Which break-ins are most common?

The FBI’s UCR Program defines a burglary as the unlawful entry of a structure to commit a felony or theft and provides three subclassifications for the crime: forcible entry, unlawful entry where no force is used and attempted forcible entry. Of the three, forcible entry was the most common, accounting for 55.7% of all burglaries in 2019 followed by unlawful entry (37.8%).

Large cities with populations over 250,000 people had the highest rates of forcible entry of all city sizes and counties totaling 60.0% and the rate per population size was also the highest at averaging 281.7 burglaries per 100,000 inhabitants.

When do burglaries occur most?

Burglaries happen more often in the daytime than at night but only by a slight margin, according to FBI data. In 2022, 48.8% of total residence and nonresidence burglaries occurred during the day compared to 45.2% occurring at night. This was a decrease from 52.6% of daytime burglaries in 2021. Looking at only residential burglaries in 2022, 28.2% took place during the daytime, while 21.8% were perpetrated at night.

How to deter burglaries

There are three steps that you can take to deter burglars. First, install an alarm system and camera or video doorbell. According to a University of North Carolina study, around 60% of respondents surveyed would be deterred by an alarm and would seek another target. Second, ensure that all windows are secured with high-quality locks and doors with deadbolts.

According to recent FBI data, 55.7% of break-ins involve forcible entry, so making sure all entry points are fortified will make entry more difficult. Last, make sure that it appears someone is home. For example, put lights on a timer, maintain the lawn, ensure that mail and newspapers are paused when you are away and hire a housesitter while you are out of town.


Does homeowners insurance cover home invasions?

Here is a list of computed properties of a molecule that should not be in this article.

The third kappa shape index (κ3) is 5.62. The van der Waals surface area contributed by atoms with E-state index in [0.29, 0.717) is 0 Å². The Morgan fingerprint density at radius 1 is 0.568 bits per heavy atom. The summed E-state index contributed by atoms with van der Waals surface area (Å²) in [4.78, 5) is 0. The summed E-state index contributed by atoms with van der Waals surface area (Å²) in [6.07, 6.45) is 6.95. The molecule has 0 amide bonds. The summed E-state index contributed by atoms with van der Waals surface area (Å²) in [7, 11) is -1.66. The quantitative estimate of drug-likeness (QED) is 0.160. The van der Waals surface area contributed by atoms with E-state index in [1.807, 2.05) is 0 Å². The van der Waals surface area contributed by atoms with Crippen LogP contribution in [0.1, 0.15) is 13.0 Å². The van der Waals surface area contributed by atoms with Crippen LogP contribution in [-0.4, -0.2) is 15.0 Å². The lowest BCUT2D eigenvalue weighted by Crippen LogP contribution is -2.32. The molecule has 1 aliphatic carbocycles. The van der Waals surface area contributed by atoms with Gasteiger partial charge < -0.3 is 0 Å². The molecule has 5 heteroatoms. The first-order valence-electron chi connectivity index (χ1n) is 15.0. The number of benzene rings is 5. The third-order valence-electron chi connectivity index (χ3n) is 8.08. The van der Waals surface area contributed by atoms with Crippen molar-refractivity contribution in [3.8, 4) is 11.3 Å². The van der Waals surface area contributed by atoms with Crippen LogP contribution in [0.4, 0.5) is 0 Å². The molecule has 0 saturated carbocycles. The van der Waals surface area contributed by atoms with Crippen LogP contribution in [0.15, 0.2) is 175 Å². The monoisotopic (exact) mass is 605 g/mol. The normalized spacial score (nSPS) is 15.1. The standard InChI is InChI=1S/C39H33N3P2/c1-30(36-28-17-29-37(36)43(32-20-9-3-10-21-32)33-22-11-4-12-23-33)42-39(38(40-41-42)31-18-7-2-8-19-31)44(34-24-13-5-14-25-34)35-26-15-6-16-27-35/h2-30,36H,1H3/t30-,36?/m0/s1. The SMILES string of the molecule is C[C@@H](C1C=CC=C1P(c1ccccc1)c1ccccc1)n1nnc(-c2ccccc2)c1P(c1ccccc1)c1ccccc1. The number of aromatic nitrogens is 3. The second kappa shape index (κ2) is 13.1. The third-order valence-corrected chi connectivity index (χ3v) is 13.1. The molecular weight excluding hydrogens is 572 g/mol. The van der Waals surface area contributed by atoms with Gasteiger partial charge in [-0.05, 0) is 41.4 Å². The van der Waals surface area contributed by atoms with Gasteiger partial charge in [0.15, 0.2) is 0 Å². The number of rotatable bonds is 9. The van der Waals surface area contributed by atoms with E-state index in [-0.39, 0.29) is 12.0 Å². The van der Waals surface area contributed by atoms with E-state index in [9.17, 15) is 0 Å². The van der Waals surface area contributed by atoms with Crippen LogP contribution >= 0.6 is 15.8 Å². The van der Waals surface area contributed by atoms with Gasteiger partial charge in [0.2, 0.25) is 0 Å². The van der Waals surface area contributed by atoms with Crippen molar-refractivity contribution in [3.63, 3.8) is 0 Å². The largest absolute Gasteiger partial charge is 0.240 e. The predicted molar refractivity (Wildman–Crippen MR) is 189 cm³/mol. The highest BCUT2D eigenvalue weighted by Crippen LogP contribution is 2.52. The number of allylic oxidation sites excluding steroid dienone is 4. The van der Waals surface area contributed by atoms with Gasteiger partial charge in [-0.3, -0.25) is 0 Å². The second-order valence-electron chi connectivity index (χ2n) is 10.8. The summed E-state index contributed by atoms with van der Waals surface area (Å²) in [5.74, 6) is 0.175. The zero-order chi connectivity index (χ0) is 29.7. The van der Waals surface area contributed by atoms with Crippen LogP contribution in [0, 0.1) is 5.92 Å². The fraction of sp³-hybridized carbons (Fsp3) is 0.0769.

Yes. Homeowners insurance covers your home and personal property in the event that your home is broken into. This includes replacing the stolen items as well as the damage to your home. The coverage depends on your plan. There are two types of personal property coverage: replacement cost and actual cash value (ACV). With replacement cost, your insurer will pay to replace your stolen goods with new items, no matter how long you owned it. With ACV, the insurer pays an item’s actual worth after years of use.

What is the No. 1 top investment to deter a burglar?

According to home security company ADT, an outdoor security camera is the best deterrent for burglars, as it instills the risk of being caught, identified and convicted via security camera.

How can I protect my home when I am on vacation?

When on vacation, use timers for lights; ask friends to pick up mail and newspapers or have the services paused; secure doors and windows before leaving; check your security system while away and leave your car in the driveway to help protect your home from potential burglaries.


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  11. “The Top 10 Burglar Deterrents in 2022.” ADT.com. Evaluated March 26, 2024.Link Here